The University of North Carolina at Chapel Hill responded on Friday to the U.S. Supreme Court’s decision last week barring the university (and Harvard University) from using affirmative action in undergraduate admissions.
In a message to the campus, Chancellor Kevin M. Guskiewicz said, “Our responsibility to comply with the law does not mean we will abandon our fundamental values as a university. We are and will remain passionately public, and we will ensure that every student who earns admission to Carolina can come here and thrive. Our university’s commitment to access and affordability and supporting a culture of belonging for everyone does not change with last week’s ruling.”
He added, “We will follow the Supreme Court’s decision in all respects. That means race will not be a factor in admissions decisions at the university. It also means we will comply with the court’s ruling that an applicant’s lived racial experience cannot be credited as ‘race for race’s sake,’ but instead under some circumstances may illuminate an individual’s character and contributions.”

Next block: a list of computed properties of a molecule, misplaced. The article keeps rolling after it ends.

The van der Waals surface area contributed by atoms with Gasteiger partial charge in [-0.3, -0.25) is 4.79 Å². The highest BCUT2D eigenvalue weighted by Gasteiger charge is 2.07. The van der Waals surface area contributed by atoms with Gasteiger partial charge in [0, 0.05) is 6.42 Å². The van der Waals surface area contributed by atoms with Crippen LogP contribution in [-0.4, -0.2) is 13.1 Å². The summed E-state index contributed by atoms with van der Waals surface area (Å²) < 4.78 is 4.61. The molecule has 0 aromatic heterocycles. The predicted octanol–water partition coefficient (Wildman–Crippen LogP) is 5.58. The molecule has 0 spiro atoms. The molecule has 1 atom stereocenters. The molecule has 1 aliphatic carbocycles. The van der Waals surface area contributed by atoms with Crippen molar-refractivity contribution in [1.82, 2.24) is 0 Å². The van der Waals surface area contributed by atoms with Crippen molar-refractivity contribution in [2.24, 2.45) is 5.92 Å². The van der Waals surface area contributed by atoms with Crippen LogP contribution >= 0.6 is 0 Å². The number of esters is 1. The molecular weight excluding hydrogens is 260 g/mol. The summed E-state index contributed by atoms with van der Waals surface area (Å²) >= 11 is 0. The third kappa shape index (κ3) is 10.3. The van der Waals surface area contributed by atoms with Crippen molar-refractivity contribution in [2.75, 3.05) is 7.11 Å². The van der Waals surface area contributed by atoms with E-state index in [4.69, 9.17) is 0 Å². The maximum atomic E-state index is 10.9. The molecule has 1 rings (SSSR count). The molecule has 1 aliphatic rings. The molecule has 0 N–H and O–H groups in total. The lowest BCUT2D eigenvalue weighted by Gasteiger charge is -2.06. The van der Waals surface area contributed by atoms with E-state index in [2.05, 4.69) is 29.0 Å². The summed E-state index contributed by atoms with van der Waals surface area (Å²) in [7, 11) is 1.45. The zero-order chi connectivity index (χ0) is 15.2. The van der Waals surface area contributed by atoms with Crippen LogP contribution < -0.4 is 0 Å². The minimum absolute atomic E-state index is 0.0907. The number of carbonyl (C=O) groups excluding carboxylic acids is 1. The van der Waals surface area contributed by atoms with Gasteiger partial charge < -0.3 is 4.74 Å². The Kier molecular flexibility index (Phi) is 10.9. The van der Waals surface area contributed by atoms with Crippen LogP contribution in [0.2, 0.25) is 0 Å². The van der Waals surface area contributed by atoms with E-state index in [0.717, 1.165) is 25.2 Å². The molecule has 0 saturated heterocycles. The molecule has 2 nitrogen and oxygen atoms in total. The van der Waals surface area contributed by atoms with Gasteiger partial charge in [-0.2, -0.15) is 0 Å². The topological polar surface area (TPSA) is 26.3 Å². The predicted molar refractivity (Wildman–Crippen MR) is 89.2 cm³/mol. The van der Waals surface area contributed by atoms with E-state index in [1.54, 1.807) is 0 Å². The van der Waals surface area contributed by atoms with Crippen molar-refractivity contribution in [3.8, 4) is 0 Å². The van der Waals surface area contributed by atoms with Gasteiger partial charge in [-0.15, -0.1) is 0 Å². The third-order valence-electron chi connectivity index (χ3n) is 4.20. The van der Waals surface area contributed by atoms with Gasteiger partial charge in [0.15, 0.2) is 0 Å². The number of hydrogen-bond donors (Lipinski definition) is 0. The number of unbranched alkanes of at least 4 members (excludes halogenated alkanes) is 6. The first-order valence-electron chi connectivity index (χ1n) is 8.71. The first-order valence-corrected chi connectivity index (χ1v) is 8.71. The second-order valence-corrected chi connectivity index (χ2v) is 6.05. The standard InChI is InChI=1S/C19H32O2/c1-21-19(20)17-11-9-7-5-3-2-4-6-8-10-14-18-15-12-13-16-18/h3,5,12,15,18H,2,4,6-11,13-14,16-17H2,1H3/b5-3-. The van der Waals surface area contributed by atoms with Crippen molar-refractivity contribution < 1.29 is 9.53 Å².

However, he announced policy changes:
- The university will provide free tuition and required fees for incoming undergraduates from North Carolina whose families make less than $80,000 per year.
- “As part of our commitment to reach future Tar Heels throughout the state, we have hired additional outreach officers as part of our admissions team. They are serving in under-resourced communities to spread awareness of our affordability and recruit students from across the state.”
Guskiewicz said, “We want the best students to know that a UNC-Chapel Hill education is a possibility for them.”